How it’s made: Better bedding
Today, we pack our bags and travel to the charming, historic city of Guimarães, Portugal. The city is known as the birthplace of Portugal as its first king, Afonso Henriques, was born here. It has a population of over 158,000 with a UNESCO World Heritage Site designation.
Traditional homes in Guimarães, Portugal where we make our sheets
Guimarães is a popular day trip destination for tourists given its historic significance. It is home to picturesque plazas, medieval architecture and many attractions that we never got to see. Reason being: it is also one of the most industrial municipalities in Portugal, popular in the textile and shoe industry - which is why we went to Guimarães.
We traveled the world in search of high-quality, ethical production facilities that share our values for innovation and craftsmanship. We found that all here - so now the birthplace of Portugal is also the birthplace of our bedding line.
Aerial view of our partner factory
We partnered with a local family-owned mill that was founded shortly after the Second World War. The facility is a vertically integrated factory certified by the OEKO-TEX Standard 100, the textile industry’s leading certification standard (we’ll get to more about this in future posts).
The facility employs more than 700 individuals who engage in the process of weaving, dying, printing, sewing and finishing bed linens – all under one roof. This differs from some other production methods where products are sent to multiple facilities and subcontractors. Investing in a centralized structure allows the factory to maintain control at every step of the production process. By buying directly from a single, integrated factory and then selling directly to consumers, Merchant Sons, avoids mark-ups that can occur when too many parties are involved along the way.
Cutting a sample of our striped performance fabric
But how are your sheets actually made?
The process starts with product design which we do back home in Toronto. To appeal to the young, modern male, we visit their homes, look in their closets and study trends in both menswear and home décor to decide on colours, prints and details that will work in his home. Though our first collection of solid colours and striped bedding looks simple, there are many detailed design decisions that go into a bedding line. What exact shade of white? What direction do the stripes run? What distance between stripes? What type of seams? Where to place the seams? What type of zippers, buttons, elastics? What dimensions? What label design? Where to place the label?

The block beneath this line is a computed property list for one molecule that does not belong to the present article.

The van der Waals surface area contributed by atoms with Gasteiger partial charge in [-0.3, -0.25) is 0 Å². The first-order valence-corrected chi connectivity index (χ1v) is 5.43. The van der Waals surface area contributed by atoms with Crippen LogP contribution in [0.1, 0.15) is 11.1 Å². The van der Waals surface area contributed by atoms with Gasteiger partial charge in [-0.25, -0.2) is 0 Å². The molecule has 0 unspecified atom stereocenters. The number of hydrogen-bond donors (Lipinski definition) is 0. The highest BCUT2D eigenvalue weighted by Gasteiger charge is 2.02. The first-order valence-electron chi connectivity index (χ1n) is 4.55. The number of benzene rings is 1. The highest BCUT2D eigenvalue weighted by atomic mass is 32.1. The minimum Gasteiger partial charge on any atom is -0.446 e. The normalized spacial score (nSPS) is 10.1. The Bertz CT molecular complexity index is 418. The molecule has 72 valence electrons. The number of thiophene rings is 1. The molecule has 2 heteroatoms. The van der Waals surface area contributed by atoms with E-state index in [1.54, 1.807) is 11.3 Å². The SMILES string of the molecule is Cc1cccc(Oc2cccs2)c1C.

Armed with artwork and Pantone colour swatches, we meet with our design counterparts in the factory to translate our simple, masculine designs on paper into bedding.
Greg with our early colour swatches
As a technical homewares company, the design process also includes specification and iterations on the fabric itself so we can create a more breathable, comfortable bed sheet. For Merchant Sons and our partner factory, this means experimenting with different fibres, thread count and weaves, before ultimately landing on our custom 50% Tencel / 50% cotton, 300 thread count, single-ply, percale weave.
Over the course of the next few weeks, our partner factory will weave samples and perform lab dips to match our colour choices for approval. We’ll take those samples and send them for independent quality testing before finalizing the prototype for full production.
Warping and Weaving
Once a prototype is approved, the factory begins the process of creating the fabric. The factory imports long-staple Egyptian cotton yarn and Tencel yarn which is then placed onto large, industrial looms. One fibre is the warp – which ones lengthwise – and the other is the weft – which runs horizontally. Just like weaving blades of long grass at the cottage, drawing the weft fibre over and under the warp fibres as its held in tension on the loom, creates the cloth.
Dyeing and Printing
The raw, unprocessed cloth that comes off the loom is called greige. It needs to be washed and bleached before it can be dyed and printed.
Merchant Sons’ bedding products get their colours through reactive dyeing, a process whereby a chromophore contains a substituent that reacts with a substrate to form a covalent (organic chemistry refresher, anyone?). In other words, the dye becomes part of the fibre and is much less likely to wash off or fade – unlike what happens if the fibre only absorbed a non-reactive dyed.
Our striped fabric is printed with a rotary screen, where ink is forced through a screen with a stencil of the design, onto the fabric.
Cutting, Sewing, Finishing and Getting it Home
Sewing extra-strength elastics into the seam of our fitted sheets
With the fabric completed, it is then cut and sewn into our various bedding products. We’ve added little details in the construction of our line to ensure a superior product:
- Fitted sheets feature an extra-strength elastic that is sewn into the seam of sheet for a better gripping fit around your mattress.
- Flat sheets feature a 4” hem and high-quality thread and stitching
- Duvet covers are closed using handsome, faux-horn coat buttons, rather than flimsy clear buttons typical of duvet covers
- Pillowcases have an envelope flap inside to keep your pillow nicely tucked in
At last, the finished products are washed and packed up before making their way across the Atlantic to Toronto. At our concept store on 273 Richmond Street West, we inspect and package each order by hand before sending it out to your home.
After all those design decisions, trips to Portugal and lab samples, we finally have bedding worth coming home to.
Credit: Christian Thompson of Christian Confidential